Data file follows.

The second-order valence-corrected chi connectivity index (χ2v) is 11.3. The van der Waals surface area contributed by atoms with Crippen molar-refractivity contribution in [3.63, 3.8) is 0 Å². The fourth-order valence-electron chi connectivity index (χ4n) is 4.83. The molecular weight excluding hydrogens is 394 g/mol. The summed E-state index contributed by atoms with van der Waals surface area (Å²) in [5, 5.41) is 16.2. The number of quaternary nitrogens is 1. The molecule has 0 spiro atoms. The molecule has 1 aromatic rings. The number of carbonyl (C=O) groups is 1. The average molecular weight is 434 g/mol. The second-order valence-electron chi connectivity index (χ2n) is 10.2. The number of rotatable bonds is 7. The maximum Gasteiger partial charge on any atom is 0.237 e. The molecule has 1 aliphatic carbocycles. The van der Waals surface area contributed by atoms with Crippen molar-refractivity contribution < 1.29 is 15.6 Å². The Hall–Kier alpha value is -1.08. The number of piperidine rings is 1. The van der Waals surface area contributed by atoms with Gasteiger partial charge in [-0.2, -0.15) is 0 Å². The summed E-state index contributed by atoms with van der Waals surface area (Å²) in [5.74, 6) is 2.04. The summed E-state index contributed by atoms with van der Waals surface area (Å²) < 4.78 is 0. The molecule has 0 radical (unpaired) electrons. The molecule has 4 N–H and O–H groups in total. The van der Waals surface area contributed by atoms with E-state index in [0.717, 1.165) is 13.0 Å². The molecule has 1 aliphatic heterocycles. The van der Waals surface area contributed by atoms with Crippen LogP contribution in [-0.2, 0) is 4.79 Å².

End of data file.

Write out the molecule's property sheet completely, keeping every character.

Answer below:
The second-order valence-corrected chi connectivity index (χ2v) is 11.3. The van der Waals surface area contributed by atoms with Crippen molar-refractivity contribution in [3.63, 3.8) is 0 Å². The fourth-order valence-electron chi connectivity index (χ4n) is 4.83. The molecular weight excluding hydrogens is 394 g/mol. The summed E-state index contributed by atoms with van der Waals surface area (Å²) in [5, 5.41) is 16.2. The number of quaternary nitrogens is 1. The molecule has 0 spiro atoms. The molecule has 1 aromatic rings. The number of carbonyl (C=O) groups is 1. The average molecular weight is 434 g/mol. The second-order valence-electron chi connectivity index (χ2n) is 10.2. The number of rotatable bonds is 7. The maximum Gasteiger partial charge on any atom is 0.237 e. The molecule has 1 aliphatic carbocycles. The van der Waals surface area contributed by atoms with Crippen molar-refractivity contribution < 1.29 is 15.6 Å². The Hall–Kier alpha value is -1.08. The number of piperidine rings is 1. The van der Waals surface area contributed by atoms with Gasteiger partial charge in [-0.2, -0.15) is 0 Å². The summed E-state index contributed by atoms with van der Waals surface area (Å²) in [5.74, 6) is 2.04. The summed E-state index contributed by atoms with van der Waals surface area (Å²) < 4.78 is 0. The molecule has 0 radical (unpaired) electrons. The molecule has 4 N–H and O–H groups in total. The van der Waals surface area contributed by atoms with E-state index in [0.717, 1.165) is 13.0 Å². The molecule has 1 aliphatic heterocycles. The van der Waals surface area contributed by atoms with Crippen LogP contribution in [-0.2, 0) is 4.79 Å².